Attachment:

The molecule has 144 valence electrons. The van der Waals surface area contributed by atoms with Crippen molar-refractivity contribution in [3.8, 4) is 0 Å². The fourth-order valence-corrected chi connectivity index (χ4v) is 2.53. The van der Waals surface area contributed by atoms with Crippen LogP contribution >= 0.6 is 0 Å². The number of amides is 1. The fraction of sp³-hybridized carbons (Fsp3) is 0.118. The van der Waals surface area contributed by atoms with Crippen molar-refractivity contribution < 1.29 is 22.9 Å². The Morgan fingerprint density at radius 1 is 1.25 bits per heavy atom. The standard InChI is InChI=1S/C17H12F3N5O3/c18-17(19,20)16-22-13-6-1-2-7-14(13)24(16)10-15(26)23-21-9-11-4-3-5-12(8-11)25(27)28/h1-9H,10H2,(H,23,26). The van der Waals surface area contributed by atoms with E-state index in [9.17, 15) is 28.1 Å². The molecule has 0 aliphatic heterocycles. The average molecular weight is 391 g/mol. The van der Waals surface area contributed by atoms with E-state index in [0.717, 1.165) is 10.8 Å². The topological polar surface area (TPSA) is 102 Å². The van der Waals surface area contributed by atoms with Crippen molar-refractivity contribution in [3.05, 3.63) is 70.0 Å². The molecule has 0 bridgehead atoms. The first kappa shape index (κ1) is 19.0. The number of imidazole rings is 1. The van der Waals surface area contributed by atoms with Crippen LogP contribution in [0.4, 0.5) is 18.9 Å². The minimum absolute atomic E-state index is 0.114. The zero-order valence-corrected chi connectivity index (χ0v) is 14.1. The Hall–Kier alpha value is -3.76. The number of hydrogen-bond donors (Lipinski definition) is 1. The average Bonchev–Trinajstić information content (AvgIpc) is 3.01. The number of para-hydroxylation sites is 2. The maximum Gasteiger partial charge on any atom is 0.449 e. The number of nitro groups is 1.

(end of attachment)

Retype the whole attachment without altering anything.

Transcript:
The molecule has 144 valence electrons. The van der Waals surface area contributed by atoms with Crippen molar-refractivity contribution in [3.8, 4) is 0 Å². The fourth-order valence-corrected chi connectivity index (χ4v) is 2.53. The van der Waals surface area contributed by atoms with Crippen LogP contribution >= 0.6 is 0 Å². The number of amides is 1. The fraction of sp³-hybridized carbons (Fsp3) is 0.118. The van der Waals surface area contributed by atoms with Crippen molar-refractivity contribution < 1.29 is 22.9 Å². The Morgan fingerprint density at radius 1 is 1.25 bits per heavy atom. The standard InChI is InChI=1S/C17H12F3N5O3/c18-17(19,20)16-22-13-6-1-2-7-14(13)24(16)10-15(26)23-21-9-11-4-3-5-12(8-11)25(27)28/h1-9H,10H2,(H,23,26). The van der Waals surface area contributed by atoms with E-state index in [9.17, 15) is 28.1 Å². The molecule has 0 aliphatic heterocycles. The average molecular weight is 391 g/mol. The van der Waals surface area contributed by atoms with E-state index in [0.717, 1.165) is 10.8 Å². The topological polar surface area (TPSA) is 102 Å². The van der Waals surface area contributed by atoms with Crippen molar-refractivity contribution in [3.05, 3.63) is 70.0 Å². The molecule has 0 bridgehead atoms. The first kappa shape index (κ1) is 19.0. The number of imidazole rings is 1. The van der Waals surface area contributed by atoms with Crippen LogP contribution in [0.4, 0.5) is 18.9 Å². The minimum absolute atomic E-state index is 0.114. The zero-order valence-corrected chi connectivity index (χ0v) is 14.1. The Hall–Kier alpha value is -3.76. The number of hydrogen-bond donors (Lipinski definition) is 1. The average Bonchev–Trinajstić information content (AvgIpc) is 3.01. The number of para-hydroxylation sites is 2. The maximum Gasteiger partial charge on any atom is 0.449 e. The number of nitro groups is 1.